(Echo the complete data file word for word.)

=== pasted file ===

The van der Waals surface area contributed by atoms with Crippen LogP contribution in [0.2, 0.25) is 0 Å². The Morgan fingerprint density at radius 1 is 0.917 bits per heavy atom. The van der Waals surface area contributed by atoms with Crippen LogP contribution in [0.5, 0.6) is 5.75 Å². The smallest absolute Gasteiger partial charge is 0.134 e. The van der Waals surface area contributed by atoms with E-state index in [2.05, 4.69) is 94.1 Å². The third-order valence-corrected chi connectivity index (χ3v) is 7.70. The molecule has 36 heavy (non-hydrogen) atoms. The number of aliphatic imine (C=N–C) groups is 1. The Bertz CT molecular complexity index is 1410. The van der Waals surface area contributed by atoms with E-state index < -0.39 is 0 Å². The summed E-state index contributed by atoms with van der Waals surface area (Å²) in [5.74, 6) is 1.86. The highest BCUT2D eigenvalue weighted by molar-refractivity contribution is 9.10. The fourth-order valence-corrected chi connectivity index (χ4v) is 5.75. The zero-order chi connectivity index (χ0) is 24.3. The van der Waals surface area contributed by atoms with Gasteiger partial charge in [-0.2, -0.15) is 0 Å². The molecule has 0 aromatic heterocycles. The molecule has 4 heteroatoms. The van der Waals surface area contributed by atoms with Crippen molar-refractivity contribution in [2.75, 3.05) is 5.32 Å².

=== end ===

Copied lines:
The van der Waals surface area contributed by atoms with Crippen LogP contribution in [0.2, 0.25) is 0 Å². The Morgan fingerprint density at radius 1 is 0.917 bits per heavy atom. The van der Waals surface area contributed by atoms with Crippen LogP contribution in [0.5, 0.6) is 5.75 Å². The smallest absolute Gasteiger partial charge is 0.134 e. The van der Waals surface area contributed by atoms with E-state index in [2.05, 4.69) is 94.1 Å². The third-order valence-corrected chi connectivity index (χ3v) is 7.70. The molecule has 36 heavy (non-hydrogen) atoms. The number of aliphatic imine (C=N–C) groups is 1. The Bertz CT molecular complexity index is 1410. The van der Waals surface area contributed by atoms with E-state index < -0.39 is 0 Å². The summed E-state index contributed by atoms with van der Waals surface area (Å²) in [5.74, 6) is 1.86. The highest BCUT2D eigenvalue weighted by molar-refractivity contribution is 9.10. The fourth-order valence-corrected chi connectivity index (χ4v) is 5.75. The zero-order chi connectivity index (χ0) is 24.3. The van der Waals surface area contributed by atoms with Gasteiger partial charge in [-0.2, -0.15) is 0 Å². The molecule has 0 aromatic heterocycles. The molecule has 4 heteroatoms. The van der Waals surface area contributed by atoms with Crippen molar-refractivity contribution in [2.75, 3.05) is 5.32 Å².